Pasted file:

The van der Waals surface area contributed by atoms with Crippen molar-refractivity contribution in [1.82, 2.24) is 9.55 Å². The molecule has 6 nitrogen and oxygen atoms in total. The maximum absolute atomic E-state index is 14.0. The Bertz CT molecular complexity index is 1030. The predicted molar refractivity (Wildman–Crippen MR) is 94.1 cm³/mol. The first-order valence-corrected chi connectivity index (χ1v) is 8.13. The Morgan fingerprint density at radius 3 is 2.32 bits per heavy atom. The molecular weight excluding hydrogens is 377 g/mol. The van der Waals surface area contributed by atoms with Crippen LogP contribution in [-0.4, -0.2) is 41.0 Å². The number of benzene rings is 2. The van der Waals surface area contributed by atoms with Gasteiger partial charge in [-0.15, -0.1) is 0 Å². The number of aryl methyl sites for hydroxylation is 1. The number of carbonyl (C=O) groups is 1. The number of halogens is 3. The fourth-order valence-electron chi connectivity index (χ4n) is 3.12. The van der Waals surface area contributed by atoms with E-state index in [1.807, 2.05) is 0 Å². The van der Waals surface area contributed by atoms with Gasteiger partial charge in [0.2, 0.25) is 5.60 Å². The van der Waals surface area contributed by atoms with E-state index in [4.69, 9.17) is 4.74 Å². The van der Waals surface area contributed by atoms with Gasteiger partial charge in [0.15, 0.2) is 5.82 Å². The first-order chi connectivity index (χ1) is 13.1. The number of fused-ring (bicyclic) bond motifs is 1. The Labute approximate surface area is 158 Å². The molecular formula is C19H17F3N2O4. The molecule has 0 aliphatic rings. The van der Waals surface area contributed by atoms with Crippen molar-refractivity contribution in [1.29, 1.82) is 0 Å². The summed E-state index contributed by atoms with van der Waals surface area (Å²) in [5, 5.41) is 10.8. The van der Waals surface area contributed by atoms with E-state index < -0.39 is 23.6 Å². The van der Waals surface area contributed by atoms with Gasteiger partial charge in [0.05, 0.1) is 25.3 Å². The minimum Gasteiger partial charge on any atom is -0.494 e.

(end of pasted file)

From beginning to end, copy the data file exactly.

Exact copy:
The van der Waals surface area contributed by atoms with Crippen molar-refractivity contribution in [1.82, 2.24) is 9.55 Å². The molecule has 6 nitrogen and oxygen atoms in total. The maximum absolute atomic E-state index is 14.0. The Bertz CT molecular complexity index is 1030. The predicted molar refractivity (Wildman–Crippen MR) is 94.1 cm³/mol. The first-order valence-corrected chi connectivity index (χ1v) is 8.13. The Morgan fingerprint density at radius 3 is 2.32 bits per heavy atom. The molecular weight excluding hydrogens is 377 g/mol. The van der Waals surface area contributed by atoms with Crippen LogP contribution in [-0.4, -0.2) is 41.0 Å². The number of benzene rings is 2. The van der Waals surface area contributed by atoms with Gasteiger partial charge in [-0.15, -0.1) is 0 Å². The number of aryl methyl sites for hydroxylation is 1. The number of carbonyl (C=O) groups is 1. The number of halogens is 3. The fourth-order valence-electron chi connectivity index (χ4n) is 3.12. The van der Waals surface area contributed by atoms with E-state index in [1.807, 2.05) is 0 Å². The van der Waals surface area contributed by atoms with Gasteiger partial charge in [0.2, 0.25) is 5.60 Å². The van der Waals surface area contributed by atoms with E-state index in [4.69, 9.17) is 4.74 Å². The van der Waals surface area contributed by atoms with Gasteiger partial charge in [0.15, 0.2) is 5.82 Å². The first-order chi connectivity index (χ1) is 13.1. The number of fused-ring (bicyclic) bond motifs is 1. The Labute approximate surface area is 158 Å². The molecular formula is C19H17F3N2O4. The molecule has 0 aliphatic rings. The van der Waals surface area contributed by atoms with Crippen molar-refractivity contribution in [1.29, 1.82) is 0 Å². The summed E-state index contributed by atoms with van der Waals surface area (Å²) in [5, 5.41) is 10.8. The van der Waals surface area contributed by atoms with E-state index < -0.39 is 23.6 Å². The van der Waals surface area contributed by atoms with Gasteiger partial charge in [0.05, 0.1) is 25.3 Å². The minimum Gasteiger partial charge on any atom is -0.494 e.